Published: Tue, October 17, 2017
Entertaiment | By Simon Arnold

Supreme Court won't take case of alleged USS Cole mastermind

Supreme Court won't take case of alleged USS Cole mastermind

A Supreme Court ruling could overturn the ruling or affirm it - either way, it would cement into place the reach of the Stored Communications Act.

It comes after Microsoft refused to hand over emails during a USA drug trafficking investigation on the basis the police's warrant did not extend to Ireland, where the messages were stored. "Hundreds if not thousands of investigations of crimes-ranging from terrorism, to child pornography, to fraud-are being or will be hampered by the government's inability to obtain electronic evidence", the government argued.

Microsoft urged the court not to hear the case, saying the justices should leave it to Congress to update the 1986 law and deal with the many complexities that surround worldwide electronic data storage.

USA authorities strongly criticized Microsoft's refusal, arguing "hundreds if not thousands of investigations. will be hampered".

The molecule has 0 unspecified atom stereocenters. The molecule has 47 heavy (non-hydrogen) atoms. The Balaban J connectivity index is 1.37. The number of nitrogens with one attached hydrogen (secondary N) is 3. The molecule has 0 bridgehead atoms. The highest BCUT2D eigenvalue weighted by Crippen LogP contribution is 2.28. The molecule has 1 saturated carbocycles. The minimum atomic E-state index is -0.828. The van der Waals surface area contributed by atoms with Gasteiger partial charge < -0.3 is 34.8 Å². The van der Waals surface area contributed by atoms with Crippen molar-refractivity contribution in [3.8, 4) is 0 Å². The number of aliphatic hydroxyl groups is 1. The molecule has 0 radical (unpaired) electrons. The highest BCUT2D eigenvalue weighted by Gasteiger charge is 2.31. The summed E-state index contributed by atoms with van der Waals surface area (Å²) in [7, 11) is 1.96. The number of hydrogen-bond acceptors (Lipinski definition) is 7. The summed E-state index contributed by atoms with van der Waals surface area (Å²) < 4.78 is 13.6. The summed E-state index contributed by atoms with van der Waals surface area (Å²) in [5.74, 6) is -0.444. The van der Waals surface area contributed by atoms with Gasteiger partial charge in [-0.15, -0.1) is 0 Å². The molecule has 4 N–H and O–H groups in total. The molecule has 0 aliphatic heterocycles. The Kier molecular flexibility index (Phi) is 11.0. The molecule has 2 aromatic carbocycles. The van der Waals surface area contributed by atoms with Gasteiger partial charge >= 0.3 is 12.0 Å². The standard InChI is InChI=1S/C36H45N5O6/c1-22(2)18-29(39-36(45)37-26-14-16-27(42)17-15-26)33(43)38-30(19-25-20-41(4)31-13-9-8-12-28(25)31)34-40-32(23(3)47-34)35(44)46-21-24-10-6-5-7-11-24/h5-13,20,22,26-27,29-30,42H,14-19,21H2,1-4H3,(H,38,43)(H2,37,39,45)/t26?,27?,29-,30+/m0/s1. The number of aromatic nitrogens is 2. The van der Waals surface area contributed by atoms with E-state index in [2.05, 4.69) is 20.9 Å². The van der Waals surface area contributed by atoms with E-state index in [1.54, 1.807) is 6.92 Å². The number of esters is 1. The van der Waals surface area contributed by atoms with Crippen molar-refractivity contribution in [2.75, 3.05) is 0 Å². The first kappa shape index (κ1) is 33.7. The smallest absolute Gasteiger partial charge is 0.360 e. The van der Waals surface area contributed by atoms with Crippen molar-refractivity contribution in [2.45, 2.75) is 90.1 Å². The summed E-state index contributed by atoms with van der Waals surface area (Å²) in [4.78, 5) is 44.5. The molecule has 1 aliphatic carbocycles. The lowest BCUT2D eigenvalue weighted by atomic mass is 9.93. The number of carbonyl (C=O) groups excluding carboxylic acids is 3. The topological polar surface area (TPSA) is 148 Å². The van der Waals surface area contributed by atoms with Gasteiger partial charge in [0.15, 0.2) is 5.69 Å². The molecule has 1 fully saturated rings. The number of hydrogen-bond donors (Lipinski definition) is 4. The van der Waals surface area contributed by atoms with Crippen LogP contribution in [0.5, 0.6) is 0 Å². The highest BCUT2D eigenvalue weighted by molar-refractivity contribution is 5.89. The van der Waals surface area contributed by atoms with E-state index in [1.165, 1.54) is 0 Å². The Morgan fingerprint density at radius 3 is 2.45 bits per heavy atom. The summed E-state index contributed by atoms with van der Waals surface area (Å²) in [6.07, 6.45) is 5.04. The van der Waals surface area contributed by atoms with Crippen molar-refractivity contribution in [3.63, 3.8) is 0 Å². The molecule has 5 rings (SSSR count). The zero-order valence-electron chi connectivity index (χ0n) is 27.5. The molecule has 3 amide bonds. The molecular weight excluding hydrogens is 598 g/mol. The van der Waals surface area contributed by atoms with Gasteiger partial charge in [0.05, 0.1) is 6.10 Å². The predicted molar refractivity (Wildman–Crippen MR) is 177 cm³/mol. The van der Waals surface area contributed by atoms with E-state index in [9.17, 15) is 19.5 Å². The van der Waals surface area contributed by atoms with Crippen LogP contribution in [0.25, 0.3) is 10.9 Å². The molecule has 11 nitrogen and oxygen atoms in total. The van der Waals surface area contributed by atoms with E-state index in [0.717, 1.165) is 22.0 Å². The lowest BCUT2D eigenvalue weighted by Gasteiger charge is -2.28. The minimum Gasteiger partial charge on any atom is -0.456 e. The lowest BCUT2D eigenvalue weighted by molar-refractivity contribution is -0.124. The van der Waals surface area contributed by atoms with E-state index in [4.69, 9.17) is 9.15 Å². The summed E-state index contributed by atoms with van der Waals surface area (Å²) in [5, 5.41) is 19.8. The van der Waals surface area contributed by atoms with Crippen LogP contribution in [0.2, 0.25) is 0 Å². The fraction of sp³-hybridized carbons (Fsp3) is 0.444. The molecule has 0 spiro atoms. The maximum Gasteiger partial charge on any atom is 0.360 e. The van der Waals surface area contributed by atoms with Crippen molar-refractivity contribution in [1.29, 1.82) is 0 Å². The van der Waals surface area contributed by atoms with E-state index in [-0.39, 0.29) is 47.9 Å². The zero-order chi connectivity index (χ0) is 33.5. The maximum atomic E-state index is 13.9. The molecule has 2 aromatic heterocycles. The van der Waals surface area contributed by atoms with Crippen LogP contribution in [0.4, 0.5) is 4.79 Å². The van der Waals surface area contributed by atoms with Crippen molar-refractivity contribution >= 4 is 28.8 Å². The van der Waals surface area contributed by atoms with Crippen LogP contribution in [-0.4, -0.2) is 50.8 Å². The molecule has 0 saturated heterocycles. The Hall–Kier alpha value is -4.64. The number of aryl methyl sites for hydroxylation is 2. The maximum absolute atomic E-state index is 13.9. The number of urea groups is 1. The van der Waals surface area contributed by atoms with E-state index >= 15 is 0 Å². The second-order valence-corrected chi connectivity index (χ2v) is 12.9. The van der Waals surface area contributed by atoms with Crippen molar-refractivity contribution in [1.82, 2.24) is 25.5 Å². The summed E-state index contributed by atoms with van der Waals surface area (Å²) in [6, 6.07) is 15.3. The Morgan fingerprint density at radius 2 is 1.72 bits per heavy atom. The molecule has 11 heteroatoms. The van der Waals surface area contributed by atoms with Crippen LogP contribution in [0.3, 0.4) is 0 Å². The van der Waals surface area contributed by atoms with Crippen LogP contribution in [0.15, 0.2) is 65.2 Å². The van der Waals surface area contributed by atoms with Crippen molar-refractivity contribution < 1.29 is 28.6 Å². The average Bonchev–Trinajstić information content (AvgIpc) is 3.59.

At issue is whether the emails are beyond the reach of domestic search warrants issued under the Stored Communications Act, the Washington Post, the New York Times, Bloomberg News and the National Law Journal (sub. req.) report.

In December 2013, the USA government issued a warrant in connection with an ongoing criminal narcotics investigation to seize data contained in an email account of a Microsoft customer. In 2014, the court ruled that police need a warrant to search a cellphone seized during an arrest.

"Neither explicitly nor implicitly does the statute envision the application of its warrant provisions overseas", Judge Susan Carney wrote.

The Justice Department asked the Supreme Court to reverse the lower courts.

"The decision provides a roadmap for terrorists and criminals in the United States to insulate electronic communications from USA investigators", Wall argued. We intend to share this view with the Supreme Court as it confronts this important issue.

In the appeals court, Microsoft was supported by dozens of technology and media companies including Amazon, Apple, CNN and Verizon Communications, as well as the American Civil Liberties Union and the U.S. Chamber of Commerce business group. Microsoft refused to turn over the emails associated with the account, which were stored on servers in Ireland, spurring a legal battle that has dragged on for four years.

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